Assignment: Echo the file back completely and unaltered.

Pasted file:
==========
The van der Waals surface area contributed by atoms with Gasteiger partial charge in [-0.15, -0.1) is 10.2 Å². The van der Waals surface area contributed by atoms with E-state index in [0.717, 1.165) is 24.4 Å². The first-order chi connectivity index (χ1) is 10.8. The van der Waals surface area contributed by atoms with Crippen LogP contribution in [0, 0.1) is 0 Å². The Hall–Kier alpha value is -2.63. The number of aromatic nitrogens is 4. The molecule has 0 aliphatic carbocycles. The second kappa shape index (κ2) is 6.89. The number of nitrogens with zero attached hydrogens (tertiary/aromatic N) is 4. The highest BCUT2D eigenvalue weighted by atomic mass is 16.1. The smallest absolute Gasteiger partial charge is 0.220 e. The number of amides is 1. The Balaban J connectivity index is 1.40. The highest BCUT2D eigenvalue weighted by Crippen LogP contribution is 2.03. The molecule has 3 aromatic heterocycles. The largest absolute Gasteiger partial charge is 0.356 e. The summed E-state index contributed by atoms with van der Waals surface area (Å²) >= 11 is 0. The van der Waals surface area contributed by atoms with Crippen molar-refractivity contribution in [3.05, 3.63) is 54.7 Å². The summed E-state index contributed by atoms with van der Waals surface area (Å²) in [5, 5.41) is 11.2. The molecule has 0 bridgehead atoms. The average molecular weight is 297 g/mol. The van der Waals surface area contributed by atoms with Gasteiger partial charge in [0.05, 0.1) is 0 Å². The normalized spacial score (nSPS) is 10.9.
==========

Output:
The van der Waals surface area contributed by atoms with Gasteiger partial charge in [-0.15, -0.1) is 10.2 Å². The van der Waals surface area contributed by atoms with E-state index in [0.717, 1.165) is 24.4 Å². The first-order chi connectivity index (χ1) is 10.8. The van der Waals surface area contributed by atoms with Crippen LogP contribution in [0, 0.1) is 0 Å². The Hall–Kier alpha value is -2.63. The number of aromatic nitrogens is 4. The molecule has 0 aliphatic carbocycles. The second kappa shape index (κ2) is 6.89. The number of nitrogens with zero attached hydrogens (tertiary/aromatic N) is 4. The highest BCUT2D eigenvalue weighted by atomic mass is 16.1. The smallest absolute Gasteiger partial charge is 0.220 e. The number of amides is 1. The Balaban J connectivity index is 1.40. The highest BCUT2D eigenvalue weighted by Crippen LogP contribution is 2.03. The molecule has 3 aromatic heterocycles. The largest absolute Gasteiger partial charge is 0.356 e. The summed E-state index contributed by atoms with van der Waals surface area (Å²) >= 11 is 0. The van der Waals surface area contributed by atoms with Crippen molar-refractivity contribution in [3.05, 3.63) is 54.7 Å². The summed E-state index contributed by atoms with van der Waals surface area (Å²) in [5, 5.41) is 11.2. The molecule has 0 bridgehead atoms. The average molecular weight is 297 g/mol. The van der Waals surface area contributed by atoms with Gasteiger partial charge in [0.05, 0.1) is 0 Å². The normalized spacial score (nSPS) is 10.9.